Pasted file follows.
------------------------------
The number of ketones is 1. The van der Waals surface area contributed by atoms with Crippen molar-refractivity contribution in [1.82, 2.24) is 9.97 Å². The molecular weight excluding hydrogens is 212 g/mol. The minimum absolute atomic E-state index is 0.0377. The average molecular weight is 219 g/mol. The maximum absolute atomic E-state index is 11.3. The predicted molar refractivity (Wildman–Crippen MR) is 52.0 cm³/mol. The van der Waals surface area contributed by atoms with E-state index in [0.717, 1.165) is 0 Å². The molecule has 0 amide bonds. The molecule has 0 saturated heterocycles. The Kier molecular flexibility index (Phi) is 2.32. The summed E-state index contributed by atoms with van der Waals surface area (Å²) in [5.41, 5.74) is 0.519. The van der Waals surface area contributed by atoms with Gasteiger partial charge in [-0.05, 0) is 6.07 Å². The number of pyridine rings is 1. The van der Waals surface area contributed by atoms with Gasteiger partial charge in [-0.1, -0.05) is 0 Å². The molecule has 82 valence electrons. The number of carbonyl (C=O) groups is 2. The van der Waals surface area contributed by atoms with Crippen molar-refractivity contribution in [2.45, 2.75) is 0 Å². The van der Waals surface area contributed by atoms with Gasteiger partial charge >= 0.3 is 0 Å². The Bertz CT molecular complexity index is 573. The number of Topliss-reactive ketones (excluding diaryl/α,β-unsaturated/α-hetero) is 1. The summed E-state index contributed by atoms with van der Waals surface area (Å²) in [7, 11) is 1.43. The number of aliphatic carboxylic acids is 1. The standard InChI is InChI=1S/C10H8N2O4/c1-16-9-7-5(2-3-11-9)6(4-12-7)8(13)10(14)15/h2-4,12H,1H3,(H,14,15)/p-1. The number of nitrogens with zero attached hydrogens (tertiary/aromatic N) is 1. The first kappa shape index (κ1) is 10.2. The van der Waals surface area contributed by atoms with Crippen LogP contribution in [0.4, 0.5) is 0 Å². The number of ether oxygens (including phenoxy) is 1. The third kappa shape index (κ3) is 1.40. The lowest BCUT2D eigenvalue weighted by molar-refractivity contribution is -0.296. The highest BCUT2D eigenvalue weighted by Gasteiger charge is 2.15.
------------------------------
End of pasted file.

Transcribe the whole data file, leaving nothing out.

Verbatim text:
The number of ketones is 1. The van der Waals surface area contributed by atoms with Crippen molar-refractivity contribution in [1.82, 2.24) is 9.97 Å². The molecular weight excluding hydrogens is 212 g/mol. The minimum absolute atomic E-state index is 0.0377. The average molecular weight is 219 g/mol. The maximum absolute atomic E-state index is 11.3. The predicted molar refractivity (Wildman–Crippen MR) is 52.0 cm³/mol. The van der Waals surface area contributed by atoms with E-state index in [0.717, 1.165) is 0 Å². The molecule has 0 amide bonds. The molecule has 0 saturated heterocycles. The Kier molecular flexibility index (Phi) is 2.32. The summed E-state index contributed by atoms with van der Waals surface area (Å²) in [5.41, 5.74) is 0.519. The van der Waals surface area contributed by atoms with Gasteiger partial charge in [-0.05, 0) is 6.07 Å². The number of pyridine rings is 1. The van der Waals surface area contributed by atoms with Gasteiger partial charge in [-0.1, -0.05) is 0 Å². The molecule has 82 valence electrons. The number of carbonyl (C=O) groups is 2. The van der Waals surface area contributed by atoms with Crippen molar-refractivity contribution in [2.45, 2.75) is 0 Å². The van der Waals surface area contributed by atoms with Gasteiger partial charge >= 0.3 is 0 Å². The Bertz CT molecular complexity index is 573. The number of Topliss-reactive ketones (excluding diaryl/α,β-unsaturated/α-hetero) is 1. The summed E-state index contributed by atoms with van der Waals surface area (Å²) in [7, 11) is 1.43. The number of aliphatic carboxylic acids is 1. The standard InChI is InChI=1S/C10H8N2O4/c1-16-9-7-5(2-3-11-9)6(4-12-7)8(13)10(14)15/h2-4,12H,1H3,(H,14,15)/p-1. The number of nitrogens with zero attached hydrogens (tertiary/aromatic N) is 1. The first kappa shape index (κ1) is 10.2. The van der Waals surface area contributed by atoms with Crippen LogP contribution in [0.4, 0.5) is 0 Å². The number of ether oxygens (including phenoxy) is 1. The third kappa shape index (κ3) is 1.40. The lowest BCUT2D eigenvalue weighted by molar-refractivity contribution is -0.296. The highest BCUT2D eigenvalue weighted by Gasteiger charge is 2.15.